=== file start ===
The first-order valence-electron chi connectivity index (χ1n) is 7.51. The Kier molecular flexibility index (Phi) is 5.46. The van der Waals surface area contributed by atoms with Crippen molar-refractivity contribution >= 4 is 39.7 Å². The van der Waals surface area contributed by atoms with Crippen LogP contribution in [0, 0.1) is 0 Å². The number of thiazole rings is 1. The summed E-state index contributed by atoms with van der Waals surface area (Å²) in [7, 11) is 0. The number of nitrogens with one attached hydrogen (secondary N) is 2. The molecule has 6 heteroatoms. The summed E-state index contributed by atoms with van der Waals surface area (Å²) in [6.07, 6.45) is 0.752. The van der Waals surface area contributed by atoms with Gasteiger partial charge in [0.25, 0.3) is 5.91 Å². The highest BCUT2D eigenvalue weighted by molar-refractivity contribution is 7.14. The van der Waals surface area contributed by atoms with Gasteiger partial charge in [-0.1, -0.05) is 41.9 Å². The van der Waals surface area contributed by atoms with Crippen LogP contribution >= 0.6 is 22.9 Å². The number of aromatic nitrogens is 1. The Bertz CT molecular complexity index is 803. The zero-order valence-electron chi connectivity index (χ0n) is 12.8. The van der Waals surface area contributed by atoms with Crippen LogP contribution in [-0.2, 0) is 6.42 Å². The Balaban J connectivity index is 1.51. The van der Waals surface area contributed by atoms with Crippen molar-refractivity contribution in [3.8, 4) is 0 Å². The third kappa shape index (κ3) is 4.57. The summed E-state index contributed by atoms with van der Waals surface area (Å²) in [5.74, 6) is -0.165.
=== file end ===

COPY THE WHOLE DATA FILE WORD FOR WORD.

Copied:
The first-order valence-electron chi connectivity index (χ1n) is 7.51. The Kier molecular flexibility index (Phi) is 5.46. The van der Waals surface area contributed by atoms with Crippen molar-refractivity contribution >= 4 is 39.7 Å². The van der Waals surface area contributed by atoms with Crippen LogP contribution in [0, 0.1) is 0 Å². The number of thiazole rings is 1. The summed E-state index contributed by atoms with van der Waals surface area (Å²) in [7, 11) is 0. The number of nitrogens with one attached hydrogen (secondary N) is 2. The molecule has 6 heteroatoms. The summed E-state index contributed by atoms with van der Waals surface area (Å²) in [6.07, 6.45) is 0.752. The van der Waals surface area contributed by atoms with Gasteiger partial charge in [0.25, 0.3) is 5.91 Å². The highest BCUT2D eigenvalue weighted by molar-refractivity contribution is 7.14. The van der Waals surface area contributed by atoms with Gasteiger partial charge in [-0.1, -0.05) is 41.9 Å². The van der Waals surface area contributed by atoms with Crippen LogP contribution >= 0.6 is 22.9 Å². The number of aromatic nitrogens is 1. The Bertz CT molecular complexity index is 803. The zero-order valence-electron chi connectivity index (χ0n) is 12.8. The van der Waals surface area contributed by atoms with Crippen LogP contribution in [-0.2, 0) is 6.42 Å². The Balaban J connectivity index is 1.51. The van der Waals surface area contributed by atoms with Crippen molar-refractivity contribution in [3.8, 4) is 0 Å². The third kappa shape index (κ3) is 4.57. The summed E-state index contributed by atoms with van der Waals surface area (Å²) in [5.74, 6) is -0.165.